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October 22, 2020 | Lending and Buying Frenzy has Bubble Hallmarks

Danielle Park

Portfolio Manager and President of Venable Park Investment Counsel ( Ms Park is a financial analyst, attorney, finance author and regular guest on North American media. She is also the author of the best-selling myth-busting book "Juggling Dynamite: An insider's wisdom on money management, markets and wealth that lasts," and a popular daily financial blog:

Living one hour north of Toronto, the COVID-19 home-buying frenzy is readily apparent.  Prices have appreciated more than 20% year over year, and “Coming Soon” signs turn into “Sold” within days.  Many properties don’t even make it to an MLS listing.

A realty lawyer friend told me yesterday that she is having the busiest transaction year of her 20-year practice.  I asked if she saw many all-cash deals, and she laughed, “no, all highly financed.”

As government bond yields have plunged with the economy year to date, mortgage rates (which are priced off the 30-year bond yield in the US and the 5-year in Canada) have fallen with them.  Central banks have been buying up mortgages to prop up prices (further suppress rates) and keep the game going.

Meanwhile, some 11 percent of mortgage borrowers from large Canadian banks — representing around $175 billion of mortgage debt — are not making payments. Up to 20% of mortgages under deferral are considered a higher risk of default. See Don’t be alarmed, but as much as 20% of Canadian mortgages are at a ‘higher risk of defaulting’:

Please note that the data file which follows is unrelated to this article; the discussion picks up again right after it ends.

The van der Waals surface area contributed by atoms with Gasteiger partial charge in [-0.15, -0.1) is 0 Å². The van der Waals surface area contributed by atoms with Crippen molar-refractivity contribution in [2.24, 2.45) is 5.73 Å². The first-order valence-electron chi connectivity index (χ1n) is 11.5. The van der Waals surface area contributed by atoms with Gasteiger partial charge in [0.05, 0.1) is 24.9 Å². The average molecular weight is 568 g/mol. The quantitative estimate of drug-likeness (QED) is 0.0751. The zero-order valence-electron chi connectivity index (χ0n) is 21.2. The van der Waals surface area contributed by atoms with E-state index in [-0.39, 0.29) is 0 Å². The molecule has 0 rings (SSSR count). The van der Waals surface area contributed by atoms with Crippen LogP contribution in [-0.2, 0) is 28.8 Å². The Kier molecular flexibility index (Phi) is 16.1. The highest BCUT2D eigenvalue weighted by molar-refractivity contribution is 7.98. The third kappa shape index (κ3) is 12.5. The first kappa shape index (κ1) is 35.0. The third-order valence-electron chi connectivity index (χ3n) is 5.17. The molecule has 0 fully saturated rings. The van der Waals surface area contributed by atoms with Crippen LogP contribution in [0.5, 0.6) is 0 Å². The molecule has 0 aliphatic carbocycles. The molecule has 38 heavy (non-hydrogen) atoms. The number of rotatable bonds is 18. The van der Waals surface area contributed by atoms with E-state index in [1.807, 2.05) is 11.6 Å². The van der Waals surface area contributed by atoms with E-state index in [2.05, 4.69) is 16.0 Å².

We are most concerned about borrowers on a deferral program who are unemployed (and were receiving the Canada Emergency Response Benefit, or CERB) and borrowers on a deferral program who are employed but are earning less than what they earned pre-COVID,” wrote RBC analyst Darko Mihelic and senior associate Sanly Li in a report earlier this week.

“We are also concerned about borrowers not on a deferral program but are facing some form of financial hardship. If 20 per cent of mortgages under deferral eventually become delinquent in Canada, this equates to a mortgage delinquency rate of 2.3 per cent which is almost 4 times higher than the peak Canadian mortgage delinquency rate over the past 30 years…”

Simultaneously, appraisers are running ragged with increased pressure to rubber-stamp prices so that ‘deals’ and refinancings can close.  This is all classic debt and price bubble indicia.

Similar patterns are playing out south of the border where the U.S. Mortgage Bankers Association’s refinancing index soared in March to its highest level since 2012 and remains more than 40% above its year-ago level despite some 13 million Americans being out of work and relying on weekly jobless benefits from the government.

As Danielle DiMartino-Booth explains in Mortgage-Refinancing Boom is too automated, all this activity is further aided by automated appraisal waivers, which replace human appraisers with a computer-generated model that draws values from the latest comparables where the mortgage is being refinanced.

As in the 2005-06 US housing bubble, automated lending assessments in a highly levered and quickly rising price environment are ripe for disaster.  Danielle discussed these issues in the podcast below, with many cross-over points to conditions in Canada today.

Phil welcomes Danielle DiMartino Booth to the show! Danielle breaks down the economic dangers of “Appraisal Waivers” at FHA and the GSE. Here is a direct video link.

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October 22nd, 2020

Posted In: Juggling Dynamite

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